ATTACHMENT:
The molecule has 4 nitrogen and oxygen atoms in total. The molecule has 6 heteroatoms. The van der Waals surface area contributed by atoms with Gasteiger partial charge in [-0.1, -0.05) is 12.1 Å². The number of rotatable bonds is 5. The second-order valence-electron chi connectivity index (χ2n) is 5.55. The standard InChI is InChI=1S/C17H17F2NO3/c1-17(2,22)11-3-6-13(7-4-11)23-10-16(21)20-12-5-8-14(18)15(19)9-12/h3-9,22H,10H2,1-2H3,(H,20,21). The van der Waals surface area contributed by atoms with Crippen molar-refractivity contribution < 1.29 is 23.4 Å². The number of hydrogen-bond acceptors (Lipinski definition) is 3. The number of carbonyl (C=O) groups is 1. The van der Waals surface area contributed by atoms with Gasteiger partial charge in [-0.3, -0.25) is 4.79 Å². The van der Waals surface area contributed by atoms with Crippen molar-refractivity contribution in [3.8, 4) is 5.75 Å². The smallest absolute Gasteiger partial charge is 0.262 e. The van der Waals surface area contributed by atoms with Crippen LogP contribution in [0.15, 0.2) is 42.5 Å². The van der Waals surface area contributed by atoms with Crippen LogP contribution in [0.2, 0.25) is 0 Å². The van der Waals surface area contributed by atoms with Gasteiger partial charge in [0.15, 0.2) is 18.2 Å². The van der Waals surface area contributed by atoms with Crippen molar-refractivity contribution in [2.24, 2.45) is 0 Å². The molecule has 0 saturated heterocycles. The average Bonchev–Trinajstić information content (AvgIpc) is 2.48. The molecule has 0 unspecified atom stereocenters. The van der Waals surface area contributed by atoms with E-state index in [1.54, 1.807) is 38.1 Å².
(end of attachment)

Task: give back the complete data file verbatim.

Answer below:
The molecule has 4 nitrogen and oxygen atoms in total. The molecule has 6 heteroatoms. The van der Waals surface area contributed by atoms with Gasteiger partial charge in [-0.1, -0.05) is 12.1 Å². The number of rotatable bonds is 5. The second-order valence-electron chi connectivity index (χ2n) is 5.55. The standard InChI is InChI=1S/C17H17F2NO3/c1-17(2,22)11-3-6-13(7-4-11)23-10-16(21)20-12-5-8-14(18)15(19)9-12/h3-9,22H,10H2,1-2H3,(H,20,21). The van der Waals surface area contributed by atoms with Crippen molar-refractivity contribution < 1.29 is 23.4 Å². The number of hydrogen-bond acceptors (Lipinski definition) is 3. The number of carbonyl (C=O) groups is 1. The van der Waals surface area contributed by atoms with Gasteiger partial charge in [-0.3, -0.25) is 4.79 Å². The van der Waals surface area contributed by atoms with Crippen molar-refractivity contribution in [3.8, 4) is 5.75 Å². The smallest absolute Gasteiger partial charge is 0.262 e. The van der Waals surface area contributed by atoms with Crippen LogP contribution in [0.15, 0.2) is 42.5 Å². The van der Waals surface area contributed by atoms with Crippen LogP contribution in [0.2, 0.25) is 0 Å². The van der Waals surface area contributed by atoms with Gasteiger partial charge in [0.15, 0.2) is 18.2 Å². The van der Waals surface area contributed by atoms with Crippen molar-refractivity contribution in [2.24, 2.45) is 0 Å². The molecule has 0 saturated heterocycles. The average Bonchev–Trinajstić information content (AvgIpc) is 2.48. The molecule has 0 unspecified atom stereocenters. The van der Waals surface area contributed by atoms with E-state index in [1.54, 1.807) is 38.1 Å².